An accelerator program that seeks to pair education technology companies with university researchers has a new financial backer: the Michael & Susan Dell Foundation, which will support projects in urban schools.
The Jefferson Education Accelerator, a commercial project, arranges to give companies the ability to have their products tested by academic researchers. In exchange for advising the companies, the accelerator gets a share of equity in those businesses.
The Curry School of Education at the University of Virginia is helping advise the accelerator, and UVA faculty are providing a scientific review board to review the quality of the research.
Dell’s funding will support seven companies over a four-year period, with those entities focusing mostly on urban schools and teachers’ use of data to support instruction, the accelerator said in a statement.
To date, the Jefferson Education Accelerator has been entirely funded by nonprofits, foundations, and venture philanthropists, accelerator CEO Bart Epstein explained in an e-mail. The Curry School of Education Foundation and USA Funds are two primary backers, he said. The share of equity that the accelerator gets in education businesses is small, Epstein said, and taken with the goal of making the Jefferson project self-sustaining.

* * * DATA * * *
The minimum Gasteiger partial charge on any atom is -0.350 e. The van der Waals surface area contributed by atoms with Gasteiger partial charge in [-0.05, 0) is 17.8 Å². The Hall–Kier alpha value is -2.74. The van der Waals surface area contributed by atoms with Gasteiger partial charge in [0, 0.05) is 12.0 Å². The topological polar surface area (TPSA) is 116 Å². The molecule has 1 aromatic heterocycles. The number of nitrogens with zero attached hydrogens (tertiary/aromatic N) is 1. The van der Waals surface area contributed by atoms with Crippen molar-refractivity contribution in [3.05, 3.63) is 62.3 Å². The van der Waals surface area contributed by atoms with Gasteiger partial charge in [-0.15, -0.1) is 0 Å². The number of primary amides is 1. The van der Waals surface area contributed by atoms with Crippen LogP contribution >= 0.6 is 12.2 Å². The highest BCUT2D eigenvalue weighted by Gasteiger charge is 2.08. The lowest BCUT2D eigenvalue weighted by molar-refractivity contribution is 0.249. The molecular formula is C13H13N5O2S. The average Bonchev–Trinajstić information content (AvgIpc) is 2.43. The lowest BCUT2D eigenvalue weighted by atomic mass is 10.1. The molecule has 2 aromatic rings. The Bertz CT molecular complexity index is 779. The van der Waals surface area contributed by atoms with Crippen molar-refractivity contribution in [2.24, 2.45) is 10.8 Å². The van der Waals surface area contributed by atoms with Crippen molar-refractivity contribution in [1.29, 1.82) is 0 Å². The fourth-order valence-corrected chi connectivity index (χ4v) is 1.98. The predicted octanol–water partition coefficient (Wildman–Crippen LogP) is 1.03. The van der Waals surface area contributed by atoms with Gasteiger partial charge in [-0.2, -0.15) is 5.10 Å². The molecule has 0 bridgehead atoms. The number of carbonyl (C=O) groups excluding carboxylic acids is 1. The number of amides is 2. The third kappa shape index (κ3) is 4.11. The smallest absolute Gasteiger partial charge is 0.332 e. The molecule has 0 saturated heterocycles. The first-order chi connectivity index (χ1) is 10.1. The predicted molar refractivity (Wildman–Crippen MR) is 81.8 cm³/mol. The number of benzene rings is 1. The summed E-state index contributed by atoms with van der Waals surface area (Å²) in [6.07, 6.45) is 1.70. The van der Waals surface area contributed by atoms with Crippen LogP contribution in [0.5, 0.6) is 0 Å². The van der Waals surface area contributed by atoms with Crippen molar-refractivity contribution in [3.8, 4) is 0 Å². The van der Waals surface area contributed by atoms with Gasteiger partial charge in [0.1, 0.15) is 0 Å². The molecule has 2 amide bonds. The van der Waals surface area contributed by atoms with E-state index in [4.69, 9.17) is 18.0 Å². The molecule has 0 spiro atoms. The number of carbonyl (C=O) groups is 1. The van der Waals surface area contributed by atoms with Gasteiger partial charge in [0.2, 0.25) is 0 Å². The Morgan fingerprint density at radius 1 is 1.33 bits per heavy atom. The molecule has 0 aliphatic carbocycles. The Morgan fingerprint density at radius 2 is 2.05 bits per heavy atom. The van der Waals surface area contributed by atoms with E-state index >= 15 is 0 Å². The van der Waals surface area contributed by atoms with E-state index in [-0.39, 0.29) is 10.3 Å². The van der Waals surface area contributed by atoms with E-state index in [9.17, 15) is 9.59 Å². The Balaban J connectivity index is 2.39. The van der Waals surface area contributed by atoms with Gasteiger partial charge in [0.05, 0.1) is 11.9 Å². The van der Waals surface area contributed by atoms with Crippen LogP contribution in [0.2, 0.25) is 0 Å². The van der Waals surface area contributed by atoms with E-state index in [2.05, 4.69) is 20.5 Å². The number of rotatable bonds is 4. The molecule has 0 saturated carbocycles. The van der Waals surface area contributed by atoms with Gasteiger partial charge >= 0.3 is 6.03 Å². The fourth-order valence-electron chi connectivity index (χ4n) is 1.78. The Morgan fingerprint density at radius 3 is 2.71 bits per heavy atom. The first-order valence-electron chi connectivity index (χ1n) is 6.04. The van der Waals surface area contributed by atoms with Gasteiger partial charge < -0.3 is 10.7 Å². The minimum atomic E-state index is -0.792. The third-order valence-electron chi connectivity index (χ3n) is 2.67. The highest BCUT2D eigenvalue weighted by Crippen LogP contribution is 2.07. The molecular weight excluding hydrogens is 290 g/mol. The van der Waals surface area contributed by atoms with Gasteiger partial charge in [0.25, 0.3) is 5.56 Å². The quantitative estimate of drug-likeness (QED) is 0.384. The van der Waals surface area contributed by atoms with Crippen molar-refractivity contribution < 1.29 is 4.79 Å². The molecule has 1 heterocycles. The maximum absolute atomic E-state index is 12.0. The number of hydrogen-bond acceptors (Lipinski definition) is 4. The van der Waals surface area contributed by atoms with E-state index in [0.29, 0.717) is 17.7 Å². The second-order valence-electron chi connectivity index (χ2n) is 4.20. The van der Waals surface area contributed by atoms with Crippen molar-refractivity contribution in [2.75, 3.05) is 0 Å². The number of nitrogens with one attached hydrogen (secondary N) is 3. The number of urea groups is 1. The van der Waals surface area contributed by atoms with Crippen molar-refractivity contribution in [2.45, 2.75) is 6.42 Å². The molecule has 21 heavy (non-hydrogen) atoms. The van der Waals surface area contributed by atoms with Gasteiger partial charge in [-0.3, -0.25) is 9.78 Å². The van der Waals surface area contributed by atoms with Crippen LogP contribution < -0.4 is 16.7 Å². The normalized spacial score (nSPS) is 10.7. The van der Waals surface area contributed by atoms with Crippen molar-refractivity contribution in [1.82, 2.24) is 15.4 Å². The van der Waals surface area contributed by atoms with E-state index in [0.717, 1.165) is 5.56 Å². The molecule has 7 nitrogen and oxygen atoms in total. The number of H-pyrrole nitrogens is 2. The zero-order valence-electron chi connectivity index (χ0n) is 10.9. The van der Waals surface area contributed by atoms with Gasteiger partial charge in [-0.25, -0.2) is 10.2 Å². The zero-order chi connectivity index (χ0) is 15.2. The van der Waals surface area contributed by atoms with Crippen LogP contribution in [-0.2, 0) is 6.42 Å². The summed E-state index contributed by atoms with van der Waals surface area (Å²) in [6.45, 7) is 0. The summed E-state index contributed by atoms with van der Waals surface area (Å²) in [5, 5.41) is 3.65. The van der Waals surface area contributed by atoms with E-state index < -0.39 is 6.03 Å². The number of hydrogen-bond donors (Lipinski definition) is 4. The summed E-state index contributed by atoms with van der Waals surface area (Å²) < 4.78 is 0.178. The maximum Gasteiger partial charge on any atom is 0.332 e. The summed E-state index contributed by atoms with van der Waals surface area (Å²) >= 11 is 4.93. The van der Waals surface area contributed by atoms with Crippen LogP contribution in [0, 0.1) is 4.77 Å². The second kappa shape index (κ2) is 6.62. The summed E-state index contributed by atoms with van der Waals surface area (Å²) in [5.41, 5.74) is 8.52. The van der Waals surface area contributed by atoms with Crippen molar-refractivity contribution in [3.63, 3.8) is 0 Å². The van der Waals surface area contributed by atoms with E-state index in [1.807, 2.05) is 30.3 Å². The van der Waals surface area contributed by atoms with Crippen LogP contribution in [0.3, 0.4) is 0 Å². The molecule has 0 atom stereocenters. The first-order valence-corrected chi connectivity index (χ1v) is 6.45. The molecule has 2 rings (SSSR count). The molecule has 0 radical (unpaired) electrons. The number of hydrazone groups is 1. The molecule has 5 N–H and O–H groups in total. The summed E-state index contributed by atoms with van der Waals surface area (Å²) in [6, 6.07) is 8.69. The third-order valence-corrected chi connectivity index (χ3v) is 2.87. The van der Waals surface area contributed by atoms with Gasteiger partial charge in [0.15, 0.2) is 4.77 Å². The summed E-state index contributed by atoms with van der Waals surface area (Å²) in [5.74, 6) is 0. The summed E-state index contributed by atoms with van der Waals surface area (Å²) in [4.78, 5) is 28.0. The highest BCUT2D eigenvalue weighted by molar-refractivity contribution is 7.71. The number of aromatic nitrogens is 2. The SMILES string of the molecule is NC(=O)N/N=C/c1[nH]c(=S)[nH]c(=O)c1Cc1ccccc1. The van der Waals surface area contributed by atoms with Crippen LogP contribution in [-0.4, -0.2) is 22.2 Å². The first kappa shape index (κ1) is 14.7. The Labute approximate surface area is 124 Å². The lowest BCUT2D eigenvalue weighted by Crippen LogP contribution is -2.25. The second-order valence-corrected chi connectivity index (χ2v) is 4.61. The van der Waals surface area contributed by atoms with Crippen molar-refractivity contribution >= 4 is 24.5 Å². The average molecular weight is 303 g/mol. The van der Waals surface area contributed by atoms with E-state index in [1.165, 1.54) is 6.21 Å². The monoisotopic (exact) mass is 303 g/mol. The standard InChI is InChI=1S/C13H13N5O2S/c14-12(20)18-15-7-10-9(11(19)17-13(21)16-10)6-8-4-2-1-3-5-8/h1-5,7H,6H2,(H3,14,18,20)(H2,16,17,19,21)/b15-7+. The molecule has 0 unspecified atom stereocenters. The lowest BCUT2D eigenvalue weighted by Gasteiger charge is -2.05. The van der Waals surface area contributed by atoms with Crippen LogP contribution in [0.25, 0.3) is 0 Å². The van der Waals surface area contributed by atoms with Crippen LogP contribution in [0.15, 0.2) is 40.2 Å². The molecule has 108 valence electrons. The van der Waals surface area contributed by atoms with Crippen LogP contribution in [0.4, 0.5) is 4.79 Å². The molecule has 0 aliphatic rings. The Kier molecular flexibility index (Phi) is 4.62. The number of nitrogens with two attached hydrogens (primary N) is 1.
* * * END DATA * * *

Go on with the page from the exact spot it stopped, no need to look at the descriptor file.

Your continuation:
In addition, the organization also manages a small co-investing fund that uses private capital to try to secure financial returns, Epstein explained. If the fund provides returns on those investments, a portion will be devoted to backing the accelerator’s mission.
Since it was launched last year, the Jefferson Education Accelerator has only announced publicly that it is working with two education companies, Agile Mind and Echo360. But Epstein said the organization is working with other businesses, too, though his organization is not ready to reveal them publicly yet. One of those organizations in a nonprofit focused on teaching, and another is a company focused on math that has research behind it.
The companies that will be supported through the Dell foundation grant haven’t been chosen yet, the CEO said, and the accelerator plans to spend time “digging into who is doing what and which things show the greatest promise.”
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